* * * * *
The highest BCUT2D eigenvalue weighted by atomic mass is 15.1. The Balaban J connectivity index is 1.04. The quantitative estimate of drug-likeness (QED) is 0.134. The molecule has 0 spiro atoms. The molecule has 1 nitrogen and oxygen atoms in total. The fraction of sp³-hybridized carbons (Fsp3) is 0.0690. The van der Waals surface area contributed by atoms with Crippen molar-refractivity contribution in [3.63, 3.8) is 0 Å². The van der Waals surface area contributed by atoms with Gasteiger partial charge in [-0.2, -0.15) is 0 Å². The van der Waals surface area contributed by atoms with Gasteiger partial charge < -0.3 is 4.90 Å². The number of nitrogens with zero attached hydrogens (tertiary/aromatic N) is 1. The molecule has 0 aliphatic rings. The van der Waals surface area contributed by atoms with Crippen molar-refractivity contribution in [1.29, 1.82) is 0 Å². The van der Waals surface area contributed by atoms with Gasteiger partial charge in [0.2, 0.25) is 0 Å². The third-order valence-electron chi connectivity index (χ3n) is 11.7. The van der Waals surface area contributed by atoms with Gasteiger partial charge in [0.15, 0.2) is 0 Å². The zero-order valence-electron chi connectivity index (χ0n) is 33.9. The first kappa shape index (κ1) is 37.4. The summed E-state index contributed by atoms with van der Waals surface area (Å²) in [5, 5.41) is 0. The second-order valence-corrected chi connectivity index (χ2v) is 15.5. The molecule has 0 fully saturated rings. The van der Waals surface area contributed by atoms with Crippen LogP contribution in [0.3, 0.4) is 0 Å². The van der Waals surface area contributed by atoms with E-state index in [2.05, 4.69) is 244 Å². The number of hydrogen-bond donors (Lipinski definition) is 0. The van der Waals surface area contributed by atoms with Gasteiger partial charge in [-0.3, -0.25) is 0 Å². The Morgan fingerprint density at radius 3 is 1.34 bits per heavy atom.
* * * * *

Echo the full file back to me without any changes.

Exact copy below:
The highest BCUT2D eigenvalue weighted by atomic mass is 15.1. The Balaban J connectivity index is 1.04. The quantitative estimate of drug-likeness (QED) is 0.134. The molecule has 0 spiro atoms. The molecule has 1 nitrogen and oxygen atoms in total. The fraction of sp³-hybridized carbons (Fsp3) is 0.0690. The van der Waals surface area contributed by atoms with Crippen molar-refractivity contribution in [3.63, 3.8) is 0 Å². The van der Waals surface area contributed by atoms with Gasteiger partial charge in [-0.2, -0.15) is 0 Å². The van der Waals surface area contributed by atoms with Gasteiger partial charge < -0.3 is 4.90 Å². The number of nitrogens with zero attached hydrogens (tertiary/aromatic N) is 1. The molecule has 0 aliphatic rings. The van der Waals surface area contributed by atoms with Crippen molar-refractivity contribution in [1.29, 1.82) is 0 Å². The van der Waals surface area contributed by atoms with Gasteiger partial charge in [0.2, 0.25) is 0 Å². The third-order valence-electron chi connectivity index (χ3n) is 11.7. The van der Waals surface area contributed by atoms with Gasteiger partial charge in [0.15, 0.2) is 0 Å². The zero-order valence-electron chi connectivity index (χ0n) is 33.9. The first kappa shape index (κ1) is 37.4. The summed E-state index contributed by atoms with van der Waals surface area (Å²) in [5, 5.41) is 0. The second-order valence-corrected chi connectivity index (χ2v) is 15.5. The molecule has 0 fully saturated rings. The van der Waals surface area contributed by atoms with Crippen LogP contribution in [0.3, 0.4) is 0 Å². The van der Waals surface area contributed by atoms with E-state index in [2.05, 4.69) is 244 Å². The number of hydrogen-bond donors (Lipinski definition) is 0. The van der Waals surface area contributed by atoms with Gasteiger partial charge in [-0.3, -0.25) is 0 Å². The Morgan fingerprint density at radius 3 is 1.34 bits per heavy atom.